BEAM answers need for crisis help in beach communities

BEAM’s organic garden serves the Jacksonville’s beach communities.
BEAM’s organic garden serves the Jacksonville’s beach communities.

Beaches Emergency Assistance Ministry (BEAM) envisions a future in which no resident of Jacksonville’s beach communities goes hungry or is haunted by fear of eviction. Since the nonprofit’s inception 32 years ago, it has expanded both in program and facilities to better make this vision a reality.

“There is a tremendous need to address critical issues affecting food access of our low-income residents,” said Betsy Fallon, BEAM interim executive director. “BEAM is a community-based 501(C)(3) nonprofit organization, which offers a comprehensive set of services that combine to move clients to self-sufficiency. It is safe to say that it is recognized by community leaders, families, and partners as the largest comprehensive agency in the beaches area providing services that help deserving neighbors in times of need.”

Founded in 1985 by several local churches, BEAM was created to “answer the large need for crisis help in Jacksonville’s beach communities,” said Fallon. The churches pooled their resources to form a nonprofit in order to prevent duplication of services and provide emergency financial assistance in a coordinated way to low-income residents of Mayport, Mayport Naval Station, Atlantic Beach, Neptune Beach, Jacksonville Beach, Ponte Vedra Beach, and those living immediately west of the Intercoastal Waterway between Atlantic and Beach Boulevards.

Most BEAM clients live in households at 125 percent of the poverty level. The majority – 93 percent – are families, typically with an unemployed single parent supporting at least two children. Other significant groups it serves include people with disabilities, grandparents raising grandchildren, and families of the active military. “In the beaches communities, the cost to stabilize a family facing possible homelessness continues to rise with escalating rents and higher utility bills in an economy where wage increases have not kept pace,” Fallon said.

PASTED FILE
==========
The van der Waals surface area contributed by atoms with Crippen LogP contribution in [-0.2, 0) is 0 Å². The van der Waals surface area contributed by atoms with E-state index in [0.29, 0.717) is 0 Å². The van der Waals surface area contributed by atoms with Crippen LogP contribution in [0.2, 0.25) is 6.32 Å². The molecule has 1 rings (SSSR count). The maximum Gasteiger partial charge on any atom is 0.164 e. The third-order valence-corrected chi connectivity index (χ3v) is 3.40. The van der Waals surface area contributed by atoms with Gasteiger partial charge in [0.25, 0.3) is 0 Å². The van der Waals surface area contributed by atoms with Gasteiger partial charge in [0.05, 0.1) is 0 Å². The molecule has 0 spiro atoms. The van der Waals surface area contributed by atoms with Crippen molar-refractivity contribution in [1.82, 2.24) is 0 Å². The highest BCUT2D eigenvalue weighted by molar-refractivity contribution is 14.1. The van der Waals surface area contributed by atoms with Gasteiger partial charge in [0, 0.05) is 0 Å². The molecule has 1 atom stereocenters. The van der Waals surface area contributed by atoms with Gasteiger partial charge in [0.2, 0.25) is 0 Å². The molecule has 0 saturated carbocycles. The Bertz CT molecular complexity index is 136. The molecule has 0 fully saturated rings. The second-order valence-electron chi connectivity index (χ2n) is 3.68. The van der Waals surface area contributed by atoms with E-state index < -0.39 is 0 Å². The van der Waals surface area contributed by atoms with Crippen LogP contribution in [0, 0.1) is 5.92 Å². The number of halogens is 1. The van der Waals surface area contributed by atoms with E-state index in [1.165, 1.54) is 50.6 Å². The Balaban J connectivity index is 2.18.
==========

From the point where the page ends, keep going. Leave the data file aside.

The nonprofit’s services include two food pantries – in Jacksonville Beach and Mayport – which distribute more than 56,000 pounds or $95,000 of food each month. It also owns and manages a 6,500-square-foot organic garden, which annually produces more than 7,500 pounds of fresh, nutritious produce for its clients.

BEAM provides rent and utility assistance of approximately $250,000 per year to help more than 600 qualified families avoid eviction or utility disconnection. Through a partnership with Florida’s Department of Children and Families, BEAM assists approximately 1,700 clients with SNAP (food stamp program) and Medicaid assistance. Its Single Parent Project provides intensive case management services to help raise families out of poverty, and it hosts events such as a Thanksgiving food drive and Back-to-School with BEAM, where more than 1,000 children receive clothing, school supplies, and new backpacks.

Major growth in its food distribution capabilities was made possible by the Beaches Community Food Bank (BCFB), which opened in 2016. In 2014, BEAM and Beach Church in Jacksonville Beach led a coalition to secure the old post office on 3rd Street in Jacksonville Beach, renovating 3,000 square feet and securing funding to purchase a large refrigerator, freezer, fork lift, and other equipment.

“BEAM was selected to operate the food bank because of its excellent reputation and established relationships with area food retailers,” said Fallon, noting it distributes nearly 1 million pounds of food per year.

BEAM’s Paths to Wellness Program (P2W) started in January 2015 and provides on-going, no-cost educational assistance to clients about healthy eating from a registered dietitian.